`%identity` optimizations?

not sure about how feasible this will be - but it’s be nice for functions like Array.map and/or Js.Array.map to just… disappear when passed %identity?

Do you mean like this?

type t
external unsafeCast: int => t = "%identity"
let a1 = [1, 2, 3]
let a2 = Js.Array2.map(a1, unsafeCast)

If you’re asking if line 4 can be optimized into a2 = a1, then that would actually break things. Since arrays are a mutable structure, then creating one via map is different than just referencing an existing array.

But if you’re using %identity to unsafely type cast already, then you can just write an %identity function that casts arrays of the type you want.

type t
external unsafeCastArray: array<int> => array<t> = "%identity"
let a1 = [1, 2, 3]
let a2 = unsafeCastArray(a1)
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that… works, however it’s a bit of a pain to have to do that for potentially every unsafe cast i have (and every generic type…)

re: arrays being mutable, that’s a valid point, however surely something could be done for at least array literals (well… just literals and constructors in general?)

That’s where ReScript’s powerful module system helps, e.g. Playground.

Above example shows casting an array<int> to array<userId> without any map function calls. You can define modules for any ‘container’ type, e.g. options, promises, sets, etc.

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i guess something like this might work? Playground
but my point is it’s a bit painful having to do this boilerplate, plus you potentially have to keep going back to add more generics as needed

what practical problem are you trying to solve?

not really a problem tbh… just that it’s… less than ideal having an unnecessary map - i’d even be fine if we could have like, @<something> to let the compiler know we’re sure that this won’t cause any issues (like mentioned above because map normally makes a new array)

it doesn’t matter too much in the end… it’d just be a nice optimization to have available

In practice, unless the code is all compute and no I/O, the I/O will make the time spent in a map function irrelevant. You should double-check by profiling your app, though. Premature optimizations, etc.

sure… but i think this is (potentially) a low hanging fruit - premature optimizations is one thing, optimizations being completely impossible without some gymnastics is another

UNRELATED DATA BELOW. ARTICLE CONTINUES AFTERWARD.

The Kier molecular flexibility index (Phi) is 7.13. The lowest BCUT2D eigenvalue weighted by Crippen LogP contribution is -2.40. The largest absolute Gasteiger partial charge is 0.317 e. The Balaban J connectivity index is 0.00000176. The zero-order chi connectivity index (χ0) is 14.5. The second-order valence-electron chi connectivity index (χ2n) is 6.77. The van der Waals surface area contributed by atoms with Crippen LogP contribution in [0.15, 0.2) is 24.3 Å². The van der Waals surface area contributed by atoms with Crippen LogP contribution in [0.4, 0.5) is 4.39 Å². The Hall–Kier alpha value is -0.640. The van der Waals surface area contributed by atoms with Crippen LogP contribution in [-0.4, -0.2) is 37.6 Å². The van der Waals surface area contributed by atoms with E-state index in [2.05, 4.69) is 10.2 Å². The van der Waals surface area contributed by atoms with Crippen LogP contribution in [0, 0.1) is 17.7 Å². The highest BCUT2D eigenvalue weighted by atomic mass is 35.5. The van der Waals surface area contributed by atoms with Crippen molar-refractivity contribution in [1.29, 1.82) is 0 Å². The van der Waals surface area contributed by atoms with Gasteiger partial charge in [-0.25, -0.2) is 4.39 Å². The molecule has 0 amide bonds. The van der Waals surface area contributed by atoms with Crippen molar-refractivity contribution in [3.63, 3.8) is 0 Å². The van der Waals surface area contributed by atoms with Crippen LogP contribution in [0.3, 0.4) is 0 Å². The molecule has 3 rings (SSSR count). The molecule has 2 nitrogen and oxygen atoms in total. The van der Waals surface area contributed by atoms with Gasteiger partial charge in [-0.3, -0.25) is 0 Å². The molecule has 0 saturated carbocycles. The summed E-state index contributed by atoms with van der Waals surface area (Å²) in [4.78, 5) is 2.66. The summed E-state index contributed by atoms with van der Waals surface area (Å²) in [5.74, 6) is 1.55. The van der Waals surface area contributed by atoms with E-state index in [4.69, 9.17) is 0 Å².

I actually don’t think it’s a low-hanging fruit, for the reason that John pointed out above. It is potentially unsafe. The compiler shouldn’t automatically be doing it on your behalf. When you do need it, it’s there (%identity), but this escape hatch should be used after careful consideration, not automatically as the first option.

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i am aware; that’s why i said this could potentially be @<something> (similar to, say, @unwrap)

Well, there is Obj.magic, which is %identity provided as a function. So instead of @<something> foo, you can do Obj.magic(foo).

but Obj.magic isn’t restricted to just coercions the library author says is safe, right?

Right. Honestly, compared to what you’d have to do to get safety from other techniques, it’s probably better to define a functor once and be able to use that to cast whatever types you have safely, e.g.

The challenge is that from the compiler’s point of view, Array.map is just a normal function, it does not have built-in knowledge of what it does.
We could certainly encode some built-in knowledge into the compiler, but that could complicate the compiler and the benefit is only a niche use case, so in general, the compiler does not do such optimizations


Note if your time is able to coerce to int, you have to put it in an immutable collection. For immutable collections, such typing rule works in ReScript:

a :> int
collection<a>  :> collection<int>

The collection could be list, for example. ReScript does not have built-in immutable array support, you can build it from userland.

For example, you can create an immutable array module starts with:

type t <+'a> // co-vaiant
// your unsafe implementations below

hmm… i guess what would be ideal would be some kind of HKT support:

let asTargetHkt: 't<Source> -> 't<Target>

but i don’t think that exists so… oh well